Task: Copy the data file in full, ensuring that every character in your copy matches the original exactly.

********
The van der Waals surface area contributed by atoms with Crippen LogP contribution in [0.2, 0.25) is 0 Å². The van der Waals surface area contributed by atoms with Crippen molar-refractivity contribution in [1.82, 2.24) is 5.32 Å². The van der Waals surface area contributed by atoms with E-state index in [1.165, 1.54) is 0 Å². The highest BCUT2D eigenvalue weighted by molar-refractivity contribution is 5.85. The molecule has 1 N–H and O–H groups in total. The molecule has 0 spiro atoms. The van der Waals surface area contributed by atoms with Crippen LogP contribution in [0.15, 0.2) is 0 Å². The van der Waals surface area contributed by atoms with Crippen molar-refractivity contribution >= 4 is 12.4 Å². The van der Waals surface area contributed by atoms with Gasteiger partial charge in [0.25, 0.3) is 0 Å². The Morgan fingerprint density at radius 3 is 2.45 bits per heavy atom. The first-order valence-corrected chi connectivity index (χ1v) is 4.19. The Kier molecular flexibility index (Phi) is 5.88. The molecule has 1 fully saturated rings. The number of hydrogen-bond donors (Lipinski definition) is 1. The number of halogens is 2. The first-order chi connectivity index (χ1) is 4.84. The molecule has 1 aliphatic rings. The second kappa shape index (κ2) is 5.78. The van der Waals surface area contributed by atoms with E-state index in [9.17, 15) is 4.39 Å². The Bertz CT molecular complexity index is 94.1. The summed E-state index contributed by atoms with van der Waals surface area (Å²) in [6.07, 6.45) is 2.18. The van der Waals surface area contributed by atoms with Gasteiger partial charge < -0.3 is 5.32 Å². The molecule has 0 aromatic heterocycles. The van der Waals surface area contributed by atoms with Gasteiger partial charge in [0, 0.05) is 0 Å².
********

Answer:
The van der Waals surface area contributed by atoms with Crippen LogP contribution in [0.2, 0.25) is 0 Å². The van der Waals surface area contributed by atoms with Crippen molar-refractivity contribution in [1.82, 2.24) is 5.32 Å². The van der Waals surface area contributed by atoms with E-state index in [1.165, 1.54) is 0 Å². The highest BCUT2D eigenvalue weighted by molar-refractivity contribution is 5.85. The molecule has 1 N–H and O–H groups in total. The molecule has 0 spiro atoms. The van der Waals surface area contributed by atoms with Crippen LogP contribution in [0.15, 0.2) is 0 Å². The van der Waals surface area contributed by atoms with Crippen molar-refractivity contribution >= 4 is 12.4 Å². The van der Waals surface area contributed by atoms with Gasteiger partial charge in [0.25, 0.3) is 0 Å². The Morgan fingerprint density at radius 3 is 2.45 bits per heavy atom. The first-order valence-corrected chi connectivity index (χ1v) is 4.19. The Kier molecular flexibility index (Phi) is 5.88. The molecule has 1 fully saturated rings. The number of hydrogen-bond donors (Lipinski definition) is 1. The number of halogens is 2. The first-order chi connectivity index (χ1) is 4.84. The molecule has 1 aliphatic rings. The second kappa shape index (κ2) is 5.78. The van der Waals surface area contributed by atoms with E-state index in [9.17, 15) is 4.39 Å². The Bertz CT molecular complexity index is 94.1. The summed E-state index contributed by atoms with van der Waals surface area (Å²) in [6.07, 6.45) is 2.18. The van der Waals surface area contributed by atoms with Gasteiger partial charge < -0.3 is 5.32 Å². The molecule has 0 aromatic heterocycles. The van der Waals surface area contributed by atoms with Gasteiger partial charge in [0, 0.05) is 0 Å².